Posts Tagged ‘honor’

The State Funeral Rush Limbaugh Deserves

Thursday, February 18th, 2021

A Man, a Legend, a Way of Life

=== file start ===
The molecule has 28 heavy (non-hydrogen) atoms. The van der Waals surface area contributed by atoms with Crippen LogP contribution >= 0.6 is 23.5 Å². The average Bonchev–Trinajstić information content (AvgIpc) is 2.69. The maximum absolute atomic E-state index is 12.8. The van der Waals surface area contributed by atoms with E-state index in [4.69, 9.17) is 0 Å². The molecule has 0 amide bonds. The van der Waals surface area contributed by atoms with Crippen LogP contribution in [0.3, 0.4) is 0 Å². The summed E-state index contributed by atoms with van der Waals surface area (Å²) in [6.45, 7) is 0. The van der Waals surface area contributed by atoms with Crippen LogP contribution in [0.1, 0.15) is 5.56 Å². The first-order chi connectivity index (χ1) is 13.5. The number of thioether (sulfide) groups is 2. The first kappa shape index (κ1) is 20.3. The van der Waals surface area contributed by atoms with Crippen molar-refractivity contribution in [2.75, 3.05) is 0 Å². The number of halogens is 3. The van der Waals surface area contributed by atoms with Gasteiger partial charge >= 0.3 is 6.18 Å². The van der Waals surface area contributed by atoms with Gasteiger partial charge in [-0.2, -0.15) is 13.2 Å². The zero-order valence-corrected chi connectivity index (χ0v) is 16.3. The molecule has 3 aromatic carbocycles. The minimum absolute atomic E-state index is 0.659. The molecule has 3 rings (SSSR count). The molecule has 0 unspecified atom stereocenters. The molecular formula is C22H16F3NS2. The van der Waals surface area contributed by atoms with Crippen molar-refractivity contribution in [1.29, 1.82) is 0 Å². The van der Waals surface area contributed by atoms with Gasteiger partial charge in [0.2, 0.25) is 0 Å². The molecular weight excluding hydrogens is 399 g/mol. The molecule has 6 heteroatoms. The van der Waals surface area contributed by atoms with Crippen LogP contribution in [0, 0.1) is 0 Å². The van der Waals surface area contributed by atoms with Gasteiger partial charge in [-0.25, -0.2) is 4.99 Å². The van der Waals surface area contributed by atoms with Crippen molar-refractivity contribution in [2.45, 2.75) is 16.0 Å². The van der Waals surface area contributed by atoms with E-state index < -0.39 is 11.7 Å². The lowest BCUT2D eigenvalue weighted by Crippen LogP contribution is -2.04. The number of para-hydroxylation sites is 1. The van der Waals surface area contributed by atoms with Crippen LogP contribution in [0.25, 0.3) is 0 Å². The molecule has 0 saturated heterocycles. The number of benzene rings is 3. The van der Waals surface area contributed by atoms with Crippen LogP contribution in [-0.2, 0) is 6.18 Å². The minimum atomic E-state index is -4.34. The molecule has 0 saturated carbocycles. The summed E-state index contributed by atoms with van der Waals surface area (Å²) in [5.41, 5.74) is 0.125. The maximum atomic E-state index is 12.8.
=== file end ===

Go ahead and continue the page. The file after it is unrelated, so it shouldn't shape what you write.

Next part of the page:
I was a young veteran with a family. Times were tough in the economy, and troops were deployed and deploying to the vast desert of the Arabian peninsula. I was working a temporary contract job on Fort Hood, Texas, in support of the troops training to augment that deployment. Saddam Hussein had been delivered an ultimatum: Withdraw from Kuwait or be expelled forcibly. Everybody was monitoring the news, and in the field supporting the troops with spare gear and equipment in a rented truck, I tuned that truck’s radio(that had only the AM band) to find the latest information. There was this guy on the radio playing parody songs and talking politics, and one of those songs was a take on “Barbara Ann” the lyrics having been re-written into Bomb Iraq. It was entertaining and informative, and I’d never heard anything like it. Rush Limbaugh was leading the nation to support our troops, to buoy morale of the American people, and Democrats were busy telling America that the war, if it came, would result in the slaughter of tens or hundreds of thousands of American soldiers, sailors, airmen and marines.